Consider the issue of global climate change itself. Surveys show that 90 to 97% of climate scientists affirm that the planet is getting hotter. They attribute it to human activity. This situation is putting an existential threat on the sole human habitat we have. Scientists say that we need a sharp reduction in global CO2 emissions in the hope we could bring back the situation under control.

How have politicians and members of the public reacted to this existential threat? Politicians have kept issuing a generic injunction stating: “we should act on climate change”. But these are hollow words given the scale of the problem and the limited action they are endorsing to keep carbon emissions under check. Others have blithely mixed up the essential issue of sustainability associated with global warming with global environmental issues involving pollution, etc. This is how the focus is lost, hopefully not deliberately.

Business leaders, on their part, have looked at the heating problem on a unit-to-unit basis but not from the global perspective of reducing emissions overall at a quick pace to reverse the harm already done. Companies’ goal should have been to wind down their extensive use of fossil fuels; there is nothing on offer from this front. Both governments and big business find it imperative not to interfere in their competing demands for energy security and economic growth, no matter if an unsustainable environment hit public health directly.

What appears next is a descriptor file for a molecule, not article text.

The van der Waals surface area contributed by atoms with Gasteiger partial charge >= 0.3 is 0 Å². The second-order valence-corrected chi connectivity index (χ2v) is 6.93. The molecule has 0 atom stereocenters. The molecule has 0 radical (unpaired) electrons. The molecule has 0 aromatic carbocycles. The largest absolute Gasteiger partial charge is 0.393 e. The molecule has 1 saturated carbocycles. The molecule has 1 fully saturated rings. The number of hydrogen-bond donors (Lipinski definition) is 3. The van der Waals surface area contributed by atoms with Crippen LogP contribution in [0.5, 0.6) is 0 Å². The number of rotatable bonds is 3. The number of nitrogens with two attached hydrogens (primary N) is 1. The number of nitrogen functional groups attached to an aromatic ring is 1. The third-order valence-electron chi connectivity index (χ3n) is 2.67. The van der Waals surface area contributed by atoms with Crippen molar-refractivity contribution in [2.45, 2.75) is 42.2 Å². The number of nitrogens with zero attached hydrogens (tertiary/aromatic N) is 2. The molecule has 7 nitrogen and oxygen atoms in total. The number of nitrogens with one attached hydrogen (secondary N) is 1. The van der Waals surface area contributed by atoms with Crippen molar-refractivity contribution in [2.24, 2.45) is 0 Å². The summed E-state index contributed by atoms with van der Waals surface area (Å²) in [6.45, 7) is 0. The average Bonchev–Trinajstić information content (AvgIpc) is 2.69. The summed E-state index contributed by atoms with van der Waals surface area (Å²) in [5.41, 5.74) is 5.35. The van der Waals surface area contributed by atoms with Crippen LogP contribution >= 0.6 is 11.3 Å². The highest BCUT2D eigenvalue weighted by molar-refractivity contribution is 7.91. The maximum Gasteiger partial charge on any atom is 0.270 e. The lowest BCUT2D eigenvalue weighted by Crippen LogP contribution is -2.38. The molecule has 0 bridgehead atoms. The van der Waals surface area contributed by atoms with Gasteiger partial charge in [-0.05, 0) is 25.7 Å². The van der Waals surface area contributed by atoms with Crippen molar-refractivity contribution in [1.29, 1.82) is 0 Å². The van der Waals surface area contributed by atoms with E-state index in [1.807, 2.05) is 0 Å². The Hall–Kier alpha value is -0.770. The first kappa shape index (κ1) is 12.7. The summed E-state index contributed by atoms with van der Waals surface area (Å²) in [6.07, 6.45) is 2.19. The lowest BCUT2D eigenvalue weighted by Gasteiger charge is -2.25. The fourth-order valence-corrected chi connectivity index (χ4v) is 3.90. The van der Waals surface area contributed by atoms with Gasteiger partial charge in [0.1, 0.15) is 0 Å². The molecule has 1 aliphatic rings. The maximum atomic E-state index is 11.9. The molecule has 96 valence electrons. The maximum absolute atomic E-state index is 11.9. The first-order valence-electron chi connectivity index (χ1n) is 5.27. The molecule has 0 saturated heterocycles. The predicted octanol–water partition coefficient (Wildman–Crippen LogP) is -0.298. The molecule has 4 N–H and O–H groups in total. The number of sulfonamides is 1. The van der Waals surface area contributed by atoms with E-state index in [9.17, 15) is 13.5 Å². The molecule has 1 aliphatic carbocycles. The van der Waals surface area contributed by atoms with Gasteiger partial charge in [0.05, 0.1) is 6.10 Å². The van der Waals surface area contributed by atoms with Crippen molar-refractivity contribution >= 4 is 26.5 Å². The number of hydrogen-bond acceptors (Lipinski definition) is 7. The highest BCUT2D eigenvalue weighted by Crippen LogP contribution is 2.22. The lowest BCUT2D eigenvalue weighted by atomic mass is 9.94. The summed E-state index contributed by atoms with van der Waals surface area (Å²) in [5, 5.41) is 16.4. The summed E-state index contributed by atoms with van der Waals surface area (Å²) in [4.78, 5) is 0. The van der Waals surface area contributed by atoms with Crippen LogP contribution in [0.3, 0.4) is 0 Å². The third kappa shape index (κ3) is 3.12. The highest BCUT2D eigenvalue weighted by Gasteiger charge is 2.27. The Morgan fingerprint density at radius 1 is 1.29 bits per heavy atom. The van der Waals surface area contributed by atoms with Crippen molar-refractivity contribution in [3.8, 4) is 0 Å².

Individuals don’t feel personally involved. Either, they are emotionally not upset about climate change or they dismiss it as not having anything to do with them individually or they feel powerless to be able to do anything.

So, at all levels, the vacuum of inaction sets in. The world is caught up in a dissonance trying to minimize carbon emissions at the national level while maximizing fossil fuel production. Solutions are thus hard to come by at the global level. Of what use will it be when the climate change disaster is already upon us and we have no ideas to act on?

Conclusion

When we come by situations like this, when we know for sure that the earth has been becoming warmer since the Industrial Revolution (1760), when we wait for a paternalistic government to help us do what is right and ought to be done straightaway, we find nothing to say when disaster finds us out. At that moment, we look for scapegoats, who did not do what he/she ought to have done.

One cannot wait for breakdowns to be at our doorstep to take the action that was to be taken long back. If climate change is upon us already, it means we are acknowledging that disasters of a higher scale will have to be dealt with. It requires some amount of preparedness to tackle catastrophes on that scale.

How will it matter then if one went around to say that such and such a land parcelling should not have been undertaken without fulfilling prerequisites relating to avoidance of flooding? How will it matter if the fossil-fuelled energy producer is the one you’ve come to depend on for another couple of decades or more for your energy needs? The crude reality will catch up with us except that, by that time, those who endorsed half-baked decisions to be made will no longer be here to answer. Or, even if they were here, how will it make a difference? Everyone has a responsibility and it is everyone’s duty to ensure that actions which are necessary and sufficient to the best of one’s knowledge are actually implemented to pre-empt future disaster.

 


* Published in print edition on 20 December 2013